In a typical application, a dielectric oxide layer 30 is formed over a conductive or semiconductor underlying layer 28, and a layer of photoresist 32 is deposited on the dielectric layer. Layer 28 may comprise the silicon substrate of the wafer, or it may comprise an intermediate semiconductor or metal layer used as a part of devices fabricated on the substrate. Holes 26 are defined by photolithography, and are then etched through layer 30 down to underlying layer 28. A measurement of the specimen current generated when pattern 22 is irradiated by an electron beam is indicative of the extent to which layer 28 is exposed within the holes. To facilitate specimen current measurement, a conductive contact pad 33 may be formed on the underside of wafer 20, below pattern 22.

FIGS. 2A-2E are schematic, sectional illustrations of an area of a semiconductor wafer, showing formation of hole 26 under different process conditions. In the exemplary application shown in these figures, hole 26 is meant to provide a contact to a region 34 of substrate layer 28 that contains TiSi2 for enhanced conductivity. Region 34 is typically part of a gate structure, formed within layer 28 by methods known in the art. Oxide layer 30 typically comprises materials such as undoped silicon glass (USG) or boron phosphorus silicon glass (BPSG) or low-k dielectrics, with the possible addition of a nitride barrier layer (for example, Si3N4, not shown) between the silicon substrate and the glass. The structure illustrated in these figures, however, is shown solely by way of example, and holes 26 may similarly be made in and adjacent to other structures.

FIG. 2A shows an ideally-etched, open hole, i.e., a contact hole that cleanly exposes region 34, as desired. The remaining figures in this figure set show the results of different process anomalies. In FIG. 2B, hole 26 is underetched, typically due to a problem in the etching process or in the uniformity of layer 30, for example. Consequently, the area of region 34 that is exposed at the base of hole 26 is smaller than desired. As a result, the specimen current generated when hole 26 is irradiated by an electron beam is smaller than the benchmark current generated for the ideally-etched hole shown in FIG. 2A. When the underetched hole is filled with metal in order to contact region 34, the contact resistance may be higher than desired.

In FIG. 2C, the etching process is too strong or has continued for too much time, leading to overetching of hole 26. In this case, the specimen current will typically be greater than in the case of FIG. 2A. Overetching may have a deleterious effect on region 34 and on other structures, and may also lead to the deposition of contaminants at the base of hole 26. In this case, the specimen current will be smaller.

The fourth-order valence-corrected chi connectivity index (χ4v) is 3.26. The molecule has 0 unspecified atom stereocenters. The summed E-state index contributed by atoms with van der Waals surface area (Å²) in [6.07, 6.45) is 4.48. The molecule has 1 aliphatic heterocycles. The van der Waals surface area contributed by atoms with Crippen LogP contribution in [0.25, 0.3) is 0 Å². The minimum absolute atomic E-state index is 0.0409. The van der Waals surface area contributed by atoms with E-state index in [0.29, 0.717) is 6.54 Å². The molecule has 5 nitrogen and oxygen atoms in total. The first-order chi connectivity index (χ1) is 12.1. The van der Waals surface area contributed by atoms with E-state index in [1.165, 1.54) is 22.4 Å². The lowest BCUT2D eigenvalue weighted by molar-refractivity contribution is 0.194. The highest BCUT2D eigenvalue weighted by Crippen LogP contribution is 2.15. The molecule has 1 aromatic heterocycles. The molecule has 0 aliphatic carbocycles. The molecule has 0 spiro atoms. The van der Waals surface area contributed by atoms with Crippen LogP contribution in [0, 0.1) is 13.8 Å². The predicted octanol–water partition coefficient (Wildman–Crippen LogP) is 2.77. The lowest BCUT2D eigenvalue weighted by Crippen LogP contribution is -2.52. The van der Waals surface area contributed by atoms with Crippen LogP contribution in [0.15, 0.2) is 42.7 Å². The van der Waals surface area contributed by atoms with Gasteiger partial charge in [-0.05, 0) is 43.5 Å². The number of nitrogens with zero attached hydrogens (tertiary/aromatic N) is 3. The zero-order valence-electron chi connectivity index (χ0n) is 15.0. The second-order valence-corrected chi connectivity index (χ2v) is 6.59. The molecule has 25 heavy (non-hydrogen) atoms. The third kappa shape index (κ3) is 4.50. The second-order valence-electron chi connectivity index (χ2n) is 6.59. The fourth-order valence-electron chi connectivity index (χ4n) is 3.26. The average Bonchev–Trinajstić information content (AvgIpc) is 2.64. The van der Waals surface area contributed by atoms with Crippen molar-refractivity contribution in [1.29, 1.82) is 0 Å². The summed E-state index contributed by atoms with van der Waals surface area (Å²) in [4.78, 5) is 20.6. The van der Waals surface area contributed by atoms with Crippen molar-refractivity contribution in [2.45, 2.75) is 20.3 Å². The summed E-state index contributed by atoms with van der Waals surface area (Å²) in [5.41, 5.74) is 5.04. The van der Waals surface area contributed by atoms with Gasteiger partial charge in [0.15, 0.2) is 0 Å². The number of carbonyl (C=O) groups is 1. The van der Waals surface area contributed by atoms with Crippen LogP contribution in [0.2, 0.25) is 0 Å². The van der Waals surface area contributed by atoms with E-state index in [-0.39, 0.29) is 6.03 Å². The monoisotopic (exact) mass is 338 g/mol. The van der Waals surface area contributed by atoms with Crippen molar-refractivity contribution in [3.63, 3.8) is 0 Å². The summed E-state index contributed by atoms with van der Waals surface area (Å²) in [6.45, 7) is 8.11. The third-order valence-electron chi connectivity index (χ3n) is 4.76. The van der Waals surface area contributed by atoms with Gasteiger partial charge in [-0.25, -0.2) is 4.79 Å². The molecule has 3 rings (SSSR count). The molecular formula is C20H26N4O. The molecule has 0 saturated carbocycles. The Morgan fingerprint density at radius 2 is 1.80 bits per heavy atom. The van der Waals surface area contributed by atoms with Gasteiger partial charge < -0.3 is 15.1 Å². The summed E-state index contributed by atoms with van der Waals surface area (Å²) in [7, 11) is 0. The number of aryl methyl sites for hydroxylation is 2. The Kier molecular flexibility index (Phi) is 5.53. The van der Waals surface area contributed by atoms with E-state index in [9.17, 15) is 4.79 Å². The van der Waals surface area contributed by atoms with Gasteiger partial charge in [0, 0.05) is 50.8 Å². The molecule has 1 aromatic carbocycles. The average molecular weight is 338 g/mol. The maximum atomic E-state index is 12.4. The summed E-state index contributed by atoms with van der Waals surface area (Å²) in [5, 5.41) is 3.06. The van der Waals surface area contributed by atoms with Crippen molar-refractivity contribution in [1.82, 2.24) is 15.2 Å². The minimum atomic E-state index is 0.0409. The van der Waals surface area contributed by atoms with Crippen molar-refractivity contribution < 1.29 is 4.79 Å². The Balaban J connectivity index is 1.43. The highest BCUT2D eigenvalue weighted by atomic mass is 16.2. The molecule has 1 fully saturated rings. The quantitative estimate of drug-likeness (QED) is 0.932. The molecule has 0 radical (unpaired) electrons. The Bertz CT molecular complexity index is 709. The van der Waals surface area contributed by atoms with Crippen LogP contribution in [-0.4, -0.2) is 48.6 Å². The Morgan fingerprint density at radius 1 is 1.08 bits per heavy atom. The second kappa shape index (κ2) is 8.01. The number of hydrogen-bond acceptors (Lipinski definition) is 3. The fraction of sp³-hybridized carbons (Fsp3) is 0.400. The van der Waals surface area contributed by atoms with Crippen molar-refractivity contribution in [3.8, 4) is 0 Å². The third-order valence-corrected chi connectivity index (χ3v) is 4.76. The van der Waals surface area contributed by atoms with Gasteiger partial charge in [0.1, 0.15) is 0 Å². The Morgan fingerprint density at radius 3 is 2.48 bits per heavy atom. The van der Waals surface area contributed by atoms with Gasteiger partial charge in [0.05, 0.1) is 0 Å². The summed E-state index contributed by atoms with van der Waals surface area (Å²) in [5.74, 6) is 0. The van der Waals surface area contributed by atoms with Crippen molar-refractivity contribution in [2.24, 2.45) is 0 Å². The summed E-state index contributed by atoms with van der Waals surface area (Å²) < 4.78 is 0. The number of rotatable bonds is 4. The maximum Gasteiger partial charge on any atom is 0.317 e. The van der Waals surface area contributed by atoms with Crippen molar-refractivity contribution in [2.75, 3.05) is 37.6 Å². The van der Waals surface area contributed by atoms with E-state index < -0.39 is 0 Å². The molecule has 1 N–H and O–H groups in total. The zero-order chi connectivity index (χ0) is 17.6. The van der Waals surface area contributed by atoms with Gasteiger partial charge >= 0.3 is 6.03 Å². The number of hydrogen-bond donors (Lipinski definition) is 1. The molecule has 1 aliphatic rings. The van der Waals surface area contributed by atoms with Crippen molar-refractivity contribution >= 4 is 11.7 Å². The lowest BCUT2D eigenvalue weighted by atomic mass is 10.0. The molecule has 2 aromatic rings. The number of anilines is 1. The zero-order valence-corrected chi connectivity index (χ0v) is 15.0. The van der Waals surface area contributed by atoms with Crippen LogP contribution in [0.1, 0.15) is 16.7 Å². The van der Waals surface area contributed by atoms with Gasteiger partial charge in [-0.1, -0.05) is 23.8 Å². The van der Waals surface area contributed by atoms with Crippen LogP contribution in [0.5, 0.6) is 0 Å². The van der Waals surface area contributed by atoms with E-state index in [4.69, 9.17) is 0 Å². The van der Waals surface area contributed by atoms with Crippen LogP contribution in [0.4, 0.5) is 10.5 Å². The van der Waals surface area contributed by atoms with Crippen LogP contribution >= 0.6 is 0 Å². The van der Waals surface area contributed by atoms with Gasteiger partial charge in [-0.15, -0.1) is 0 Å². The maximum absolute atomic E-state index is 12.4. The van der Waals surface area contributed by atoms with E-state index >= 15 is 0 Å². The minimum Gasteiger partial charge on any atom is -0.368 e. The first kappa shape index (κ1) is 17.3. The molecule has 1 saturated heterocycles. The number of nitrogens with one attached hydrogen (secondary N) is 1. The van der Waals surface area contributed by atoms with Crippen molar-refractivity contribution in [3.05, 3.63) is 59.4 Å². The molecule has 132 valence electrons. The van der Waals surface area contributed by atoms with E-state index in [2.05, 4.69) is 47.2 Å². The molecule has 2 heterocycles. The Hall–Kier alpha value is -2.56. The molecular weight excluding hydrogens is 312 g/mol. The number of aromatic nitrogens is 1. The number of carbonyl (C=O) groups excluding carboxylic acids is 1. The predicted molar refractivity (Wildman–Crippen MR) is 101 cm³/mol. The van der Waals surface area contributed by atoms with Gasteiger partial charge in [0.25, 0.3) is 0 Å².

FIG. 2D shows underetching, in which hole 26 stops short of reaching region 34, typically due to an incorrect etching process or an insufficient etching time. The measured specimen current for hole 26 in the present figure is low, and the subsequent contact resistance, following metal fill, may be substantially higher than desired.

Finally, in FIG. 2E, hole 26 is properly etched. However, a contaminant 38, such as photoresist polymer residue or dielectric residue, is deposited at the base of the hole. This contaminant typically causes a decrease in the measured specimen current as compared with the measured specimen current of an ideally etched hole, and the contaminant may cause a high contact resistance following metal fill.

In general, when a wafer is irradiated with an electron beam, and this process reaches equilibrium, the relationship between the specimen current (Ispecimen), the primary current (i.e. the current of the irradiating electron beam—Iprimary), and the current of secondary electrons emitted from the wafer, including scattered electrons (Isecondary), is expressed by the following equation, as is known in the art.
I primary =I secondary +I specimen  (1)
When specimen current is measured, the surface of the wafer may be biased with a negative precharge, as described in the above-mentioned U.S. patent application Ser. No. 10/434,977. One effect of this precharge is to keep a large portion of the secondary electrons generated within the contact openings from leaving the wafer surface, thereby reducing Isecondary and increasing Ispecimen.

Referring to FIG. 2D, the sensitivity of measured Ispecimen to the thickness of residual dielectric material in layer 30 between the base of hole 26 and region 34 is related to the difference in the secondary electron (SE) yield and to the difference in conductivity between the materials of layer 30 and of region 34. Typically, the secondary electron yield of dielectric materials is about twice the yield of semiconductor or conducting materials, for low electron beam energies, typically <1 kV. On the other hand, because of the low conductivity of the dielectric material in layer 30, the measured Ispecimen is roughly inversely proportional to the residual dielectric thickness for contact holes that are slightly underetched, and is close to zero for substantially underetched holes. Therefore, for a given contact hole or group of contact holes in a known location on a wafer die, the measured Ispecimen is a sensitive indicator of dielectric residual thickness in the approximate range of 0 to several tenths of nanometers. Furthermore, the measured Ispecimen at the same location on different dies should be consistent over the entire wafer, and differences in the measured values may be indicative of process non-uniformities. These non-uniformities and other process defects may be detected using the methods of specimen current mapping described hereinbelow.